Then - and almost with the demise of unionism within the private sector - "Personnel Departments" morphed into Human Resources Depts and the focus changed; the employee lost his/her individuality and became simply a unit of labour. Management of individuals was de-personalised; instead the Employer was "personalised" with Company Visions; Company Values etc

There is a world of difference between a Personnel Dept and an HR Dept. HR Departments have been shrinking for years, since so many of the functions can be managed effectively via remote IT depts/providers. There is no need for an interpersonal relationship between HR and an individual.

The fallout from Wuhan Flu will simply exacerbate the demise of HR Depts. I predict that the dress code for employees WfH will be relaxed; as will their behaviour. But "policing" of their values/behaviour (speech, thought, actions) will be enhanced .... via IT.

Anonymous said...

Well, it's your Tory governments, which have brought in the employment "law", which makes employees little more than the chattels of their lords and masters.

A simple Act could make it so that an employee's own time was actually theirs, and that they were free to express any opinion without sanction from their employer, as more civilised countries have.

The employer can always rely upon libel and defamation law if they say anything damagingly untrue.

terence patrick hewett said...

I work on my own account and I never as a matter of policy ever name the academic institutions, companies and professional institutions with which I associate. I always post under my own name and if anyone objects, they can get f......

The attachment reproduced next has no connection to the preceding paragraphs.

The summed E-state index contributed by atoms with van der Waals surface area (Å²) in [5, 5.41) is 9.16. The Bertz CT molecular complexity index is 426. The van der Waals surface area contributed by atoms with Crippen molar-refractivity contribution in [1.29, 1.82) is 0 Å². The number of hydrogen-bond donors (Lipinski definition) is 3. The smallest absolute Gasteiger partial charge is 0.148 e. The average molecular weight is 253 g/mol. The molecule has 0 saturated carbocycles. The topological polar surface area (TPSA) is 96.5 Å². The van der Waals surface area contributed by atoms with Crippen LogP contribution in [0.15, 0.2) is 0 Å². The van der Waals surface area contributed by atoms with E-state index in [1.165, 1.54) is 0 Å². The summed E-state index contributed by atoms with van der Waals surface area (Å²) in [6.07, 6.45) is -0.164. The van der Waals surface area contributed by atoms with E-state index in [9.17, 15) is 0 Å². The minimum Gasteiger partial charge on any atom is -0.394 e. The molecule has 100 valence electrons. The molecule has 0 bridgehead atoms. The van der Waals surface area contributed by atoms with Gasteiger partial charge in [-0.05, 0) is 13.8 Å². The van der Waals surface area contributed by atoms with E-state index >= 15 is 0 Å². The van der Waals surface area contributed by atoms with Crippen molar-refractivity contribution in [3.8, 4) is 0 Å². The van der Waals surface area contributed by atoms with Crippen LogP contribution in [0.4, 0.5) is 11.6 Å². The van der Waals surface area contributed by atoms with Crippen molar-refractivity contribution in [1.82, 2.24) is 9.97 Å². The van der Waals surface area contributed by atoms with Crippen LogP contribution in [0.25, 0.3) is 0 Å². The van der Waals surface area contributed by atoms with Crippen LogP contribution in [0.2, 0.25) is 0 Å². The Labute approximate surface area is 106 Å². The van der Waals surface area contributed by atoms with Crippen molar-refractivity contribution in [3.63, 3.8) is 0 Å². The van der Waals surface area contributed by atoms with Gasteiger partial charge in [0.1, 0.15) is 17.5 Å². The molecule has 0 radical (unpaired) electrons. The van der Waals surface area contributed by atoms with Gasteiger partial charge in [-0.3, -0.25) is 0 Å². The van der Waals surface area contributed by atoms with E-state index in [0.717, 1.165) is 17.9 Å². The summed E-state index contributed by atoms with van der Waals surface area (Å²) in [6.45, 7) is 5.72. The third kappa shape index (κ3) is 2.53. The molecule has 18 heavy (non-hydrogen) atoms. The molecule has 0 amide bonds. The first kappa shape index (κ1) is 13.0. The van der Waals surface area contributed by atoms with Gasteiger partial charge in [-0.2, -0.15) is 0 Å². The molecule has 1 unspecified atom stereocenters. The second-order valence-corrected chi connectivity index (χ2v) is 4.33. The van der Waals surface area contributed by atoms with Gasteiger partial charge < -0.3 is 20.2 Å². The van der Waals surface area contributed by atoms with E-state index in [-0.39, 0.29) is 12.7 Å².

Mark said...

Would the fatherland ban on burning an "EU" flag extend to photoshopping an image and putting it on soshal meeja, do you think?

I suspect almost certainly.

It's not just "our" tories, it's not just employers and it's certainly not just this country as, of course, you well know.

DiscoveredJoys said...

I used to run a Personnel Dept (in a branch of a large business) while it was still mostly administrative. One problem that I saw was that you could issue a 'guidance' about when to consider taking action over, say, multiple small sick absences but the clerks involved applied it as an iron rule whether it was sensible or not. Perhaps why Human Remains now come across as Puritan Enforcers.

On the other hand we did sack an employee who behaved badly during his own time - but he was observed doing it and driving away in a liveried vehicle...

Sebastian Weetabix said...

HR departments are merely a system of indoor relief for otherwise unemployable middle class women, many of whom seem to be called Karen.

Anonymous said...

Seb,

Just as Debbies seem to be overweight and in the Finance Department.

Smoking Scot said...

Salaries, appraisal system, job descriptions, recruitment, compliance, mediation, advising, walking the job and running interference when told by a senior bod to "fire the bastard". Kick in meetings, networking and listening to every kind of whinge imaginable and I, plus my staff of two, were fair puggled by the end of the day.